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Intellectual Thought And The Dark Ages

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The lower Middle Ages, generally accepted as the time period between 500 and 800 C.E., is a section of history that has been argued to be a dark age of human thought. This Dark Age, which was ushered in by the fall of Rome in the late 5th century, is not widely viewed as a time period where intellectualism was highly valued. However, there are several examples to the contrary of this notion that show despite the barbarism of the time period there was a value placed on human learning.

As Rome fell in the 5th century, the lack of a centralized authority over the vast territory previously controlled by the Roman Emperors created an enormous power vacuum within the whole of the western empire. As a result of this power vacuum, war became a part of daily life. Wars were fought incessantly to establish legitimate claims to power over a land without an authority figure. In time authority would be reestablished as the less powerful rulers fell by the wayside and their lands were usurped by stronger leaders. However, simply writing off the importance of human thought because of a period of what amounted to necessary barbarism to reestablish authority in Western Europe is wrong. That equates to stating that the United States does not currently care about education since we are fighting campaigns in Iraq and Afghanistan. War and human thought are able to coexist with one another, and a good example of this comes from the rule of Charlemagne.

While Charlemagne was the ruler of the Carolingian empire, which was the largest empire in Western Europe at the time, he was still a lover of human thought. Despite the brutality he was forced to carry out against his enemies to expand his empire and assert his claim to power as legitimate, his actions outside of warfare encouraged the expansion of human thought. There are several examples of Charlemagne’s fostering of human thought within his empire.

The first example of this is found in Charlemagne himself. As Einhard wrote in his biography of Charlemagne, The Life of Charlemagne, Charlemagne “spoke easily and fluently, and could express with great clarity whatever he had to say. He was not content with his own mother tongue, but took the trouble to learn foreign languages” (79). A ruler not concerned with human knowledge certainly would not put forth the effort to learn a language other than his own. The fact that he expended his time to this end shows Charlemagne as a ruler with a deep respect for the intellectual achievements of not only the Franks, but also the other cultures he found himself surrounded by.

A second example of Charlemagne’s reverence for human knowledge was the fact that he took advantage of human architectural knowledge at the time to erect a great cathedral to God. The cathedral at Aachen was, according to Einhardt, decorated “with gold and silver, with lamps, and with lattices and doors of solid bronze. He [Charlemagne] was unable to find marble columns for his construction anywhere else, and so he had them brought from Rome and Ravenna” (79). The fact that Charlemagne incorporated Roman building materials along with such intricate decoration shows that he appreciated the technological achievements of the men of the day. To employ what amounted to master craftsmen in goldsmiths and silversmiths to decorate the cathedral and sculptors to shape the marble columns, Charlemagne is not disregarding the human knowledgebase of the centuries past, but embracing and utilizing it. Certainly, if this time period were actually a dark age of human thought, one would only seek to create the basest structures.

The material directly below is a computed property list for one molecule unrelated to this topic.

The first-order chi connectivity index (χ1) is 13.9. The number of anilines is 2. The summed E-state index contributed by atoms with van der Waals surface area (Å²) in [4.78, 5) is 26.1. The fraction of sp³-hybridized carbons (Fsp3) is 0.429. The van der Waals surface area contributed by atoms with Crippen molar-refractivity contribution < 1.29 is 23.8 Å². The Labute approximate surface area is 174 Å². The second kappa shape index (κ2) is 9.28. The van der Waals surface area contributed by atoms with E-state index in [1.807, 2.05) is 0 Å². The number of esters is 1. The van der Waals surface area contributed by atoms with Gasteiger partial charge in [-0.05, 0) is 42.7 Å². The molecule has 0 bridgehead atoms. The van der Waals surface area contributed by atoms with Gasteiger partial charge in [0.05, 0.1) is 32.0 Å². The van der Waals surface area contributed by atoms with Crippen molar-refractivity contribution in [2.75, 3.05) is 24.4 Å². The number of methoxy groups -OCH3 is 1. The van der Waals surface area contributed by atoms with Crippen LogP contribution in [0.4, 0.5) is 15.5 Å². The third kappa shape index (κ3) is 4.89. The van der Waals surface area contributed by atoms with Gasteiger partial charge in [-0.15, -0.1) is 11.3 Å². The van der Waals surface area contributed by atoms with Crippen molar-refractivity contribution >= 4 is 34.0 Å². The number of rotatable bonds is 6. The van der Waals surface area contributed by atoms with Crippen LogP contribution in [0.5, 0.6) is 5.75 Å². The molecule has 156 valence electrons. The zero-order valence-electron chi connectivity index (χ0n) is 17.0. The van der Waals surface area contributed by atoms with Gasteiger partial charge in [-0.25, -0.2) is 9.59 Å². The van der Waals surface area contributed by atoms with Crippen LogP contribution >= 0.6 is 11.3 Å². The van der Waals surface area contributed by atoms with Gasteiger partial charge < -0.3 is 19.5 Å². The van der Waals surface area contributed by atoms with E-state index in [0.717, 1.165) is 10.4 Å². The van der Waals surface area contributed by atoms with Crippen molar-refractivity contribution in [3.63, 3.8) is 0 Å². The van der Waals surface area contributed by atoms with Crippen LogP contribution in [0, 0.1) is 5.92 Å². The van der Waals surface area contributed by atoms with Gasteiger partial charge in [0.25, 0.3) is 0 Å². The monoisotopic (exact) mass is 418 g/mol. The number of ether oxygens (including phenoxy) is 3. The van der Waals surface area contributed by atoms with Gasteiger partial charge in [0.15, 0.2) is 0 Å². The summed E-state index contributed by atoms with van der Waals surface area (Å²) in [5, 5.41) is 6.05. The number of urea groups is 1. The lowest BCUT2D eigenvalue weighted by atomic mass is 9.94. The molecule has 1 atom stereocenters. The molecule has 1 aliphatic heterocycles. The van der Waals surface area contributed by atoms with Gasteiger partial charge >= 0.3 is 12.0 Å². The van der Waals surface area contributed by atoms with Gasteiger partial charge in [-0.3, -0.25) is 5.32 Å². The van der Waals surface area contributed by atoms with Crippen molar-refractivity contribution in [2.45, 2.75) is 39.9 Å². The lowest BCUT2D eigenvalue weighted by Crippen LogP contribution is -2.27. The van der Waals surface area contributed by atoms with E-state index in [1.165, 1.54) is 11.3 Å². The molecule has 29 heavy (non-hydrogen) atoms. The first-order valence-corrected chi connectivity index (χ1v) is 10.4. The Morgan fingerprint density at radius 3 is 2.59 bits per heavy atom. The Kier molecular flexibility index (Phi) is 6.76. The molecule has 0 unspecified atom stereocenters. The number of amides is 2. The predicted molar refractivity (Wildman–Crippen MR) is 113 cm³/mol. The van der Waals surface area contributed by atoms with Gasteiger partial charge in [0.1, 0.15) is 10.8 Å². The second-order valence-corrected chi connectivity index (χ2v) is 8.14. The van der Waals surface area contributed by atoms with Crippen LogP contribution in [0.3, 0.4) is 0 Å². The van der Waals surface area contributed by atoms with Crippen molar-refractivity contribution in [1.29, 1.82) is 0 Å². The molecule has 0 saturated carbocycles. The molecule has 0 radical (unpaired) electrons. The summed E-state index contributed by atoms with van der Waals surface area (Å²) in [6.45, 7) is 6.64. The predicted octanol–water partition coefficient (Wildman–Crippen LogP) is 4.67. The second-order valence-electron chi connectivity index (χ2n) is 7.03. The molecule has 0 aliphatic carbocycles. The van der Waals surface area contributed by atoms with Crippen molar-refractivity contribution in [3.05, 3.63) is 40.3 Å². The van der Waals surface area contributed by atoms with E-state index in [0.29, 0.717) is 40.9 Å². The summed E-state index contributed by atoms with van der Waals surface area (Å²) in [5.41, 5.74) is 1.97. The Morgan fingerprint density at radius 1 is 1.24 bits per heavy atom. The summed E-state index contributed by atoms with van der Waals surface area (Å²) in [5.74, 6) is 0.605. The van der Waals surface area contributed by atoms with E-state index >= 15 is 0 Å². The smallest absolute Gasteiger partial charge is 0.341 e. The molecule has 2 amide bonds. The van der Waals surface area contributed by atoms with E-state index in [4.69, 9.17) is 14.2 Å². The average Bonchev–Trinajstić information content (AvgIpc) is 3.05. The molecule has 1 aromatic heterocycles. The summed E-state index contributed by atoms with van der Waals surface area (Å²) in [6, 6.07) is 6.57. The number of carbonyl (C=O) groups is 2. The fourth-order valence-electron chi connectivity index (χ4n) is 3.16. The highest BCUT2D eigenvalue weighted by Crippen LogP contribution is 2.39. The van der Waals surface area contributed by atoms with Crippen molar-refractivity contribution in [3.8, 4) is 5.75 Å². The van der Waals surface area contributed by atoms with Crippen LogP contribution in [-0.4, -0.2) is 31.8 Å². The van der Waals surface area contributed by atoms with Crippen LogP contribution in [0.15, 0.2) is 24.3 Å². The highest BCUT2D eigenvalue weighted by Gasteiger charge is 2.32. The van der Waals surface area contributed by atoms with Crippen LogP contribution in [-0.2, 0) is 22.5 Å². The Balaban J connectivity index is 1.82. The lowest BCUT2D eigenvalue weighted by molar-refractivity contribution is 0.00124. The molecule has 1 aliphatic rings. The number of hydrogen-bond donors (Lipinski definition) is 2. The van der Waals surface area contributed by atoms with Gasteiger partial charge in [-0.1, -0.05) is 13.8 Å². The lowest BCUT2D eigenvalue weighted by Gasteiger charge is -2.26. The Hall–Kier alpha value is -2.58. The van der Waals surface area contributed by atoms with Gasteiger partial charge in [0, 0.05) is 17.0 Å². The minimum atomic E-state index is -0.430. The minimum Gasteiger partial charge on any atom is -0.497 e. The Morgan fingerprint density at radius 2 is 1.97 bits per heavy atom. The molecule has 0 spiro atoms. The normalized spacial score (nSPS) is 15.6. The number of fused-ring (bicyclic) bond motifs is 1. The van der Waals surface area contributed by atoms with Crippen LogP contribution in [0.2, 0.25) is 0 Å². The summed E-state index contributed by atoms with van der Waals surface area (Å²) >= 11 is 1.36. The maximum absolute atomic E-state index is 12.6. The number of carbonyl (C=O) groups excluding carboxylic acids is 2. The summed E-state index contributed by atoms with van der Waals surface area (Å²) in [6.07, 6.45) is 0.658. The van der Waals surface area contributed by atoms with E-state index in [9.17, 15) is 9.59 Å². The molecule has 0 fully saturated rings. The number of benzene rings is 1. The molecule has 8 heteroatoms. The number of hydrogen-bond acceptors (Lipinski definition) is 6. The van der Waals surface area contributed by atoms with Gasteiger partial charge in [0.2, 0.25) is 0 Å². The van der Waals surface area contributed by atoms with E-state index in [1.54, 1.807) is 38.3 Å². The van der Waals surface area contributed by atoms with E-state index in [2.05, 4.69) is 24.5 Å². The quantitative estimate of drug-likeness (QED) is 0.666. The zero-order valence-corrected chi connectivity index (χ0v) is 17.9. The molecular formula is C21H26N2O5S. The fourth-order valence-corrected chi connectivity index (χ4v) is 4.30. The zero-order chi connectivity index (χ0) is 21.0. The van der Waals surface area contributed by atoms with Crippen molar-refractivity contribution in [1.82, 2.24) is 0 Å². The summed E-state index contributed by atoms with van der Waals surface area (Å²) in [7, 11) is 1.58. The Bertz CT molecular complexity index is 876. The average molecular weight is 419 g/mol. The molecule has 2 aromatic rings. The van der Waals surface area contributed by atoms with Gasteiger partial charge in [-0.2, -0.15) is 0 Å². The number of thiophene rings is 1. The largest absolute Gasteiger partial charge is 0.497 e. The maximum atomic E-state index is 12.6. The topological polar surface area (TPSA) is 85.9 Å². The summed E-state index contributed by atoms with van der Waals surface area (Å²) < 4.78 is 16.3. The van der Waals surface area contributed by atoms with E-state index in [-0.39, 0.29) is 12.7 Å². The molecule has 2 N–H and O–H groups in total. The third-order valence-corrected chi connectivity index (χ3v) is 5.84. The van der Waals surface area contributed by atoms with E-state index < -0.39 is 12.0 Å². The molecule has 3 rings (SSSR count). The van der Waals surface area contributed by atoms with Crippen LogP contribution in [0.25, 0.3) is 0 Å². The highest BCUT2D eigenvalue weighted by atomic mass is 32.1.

Thirdly, Charlemagne’s treatment of the poor does not fall in line with the concept of the lower middle ages being a dark age. According to Einhard, “He [Charlemagne] was most active in relieving the poor and in that form of really disinterested charity which the Greeks call eleemosyna. He gave alms not only in his own country and in the kingdom over which he reigned, but also across the sea in Syria, Egypt, Africa, Jerusalem, Alexandria, and Carthage” (80). This early form of foreign aid certainly could not have existed in an age where intellectualism was merely an afterthought. This benevolent giving shines through as a sign that human thought was not dead, and barbarous actions, while prevalent, were not the only ones taking place at this time.

As the final piece of evidence from Einhard, one might look to Charlemagne’s revision of the Frankish legal code. According to Einhard, “Now that he [Charlemagne] was emperor, he discovered that there were many defects in the legal system of his own people, for the Franks have two separate codes of law which differ from each other in many points…[Charlemagne] collected together and committed to writing the laws of all the nations under his jurisdiction which still remained unrecorded” (81). For Charlemagne to care enough about uniformity to record all the laws and attempt to reconcile the discrepancies among them show that there was a great deal of thought put into the idea of fairness in the eyes of the law. While this project may not have been completed, the fact that it was attempted shows that intellectual thought was not dead at this



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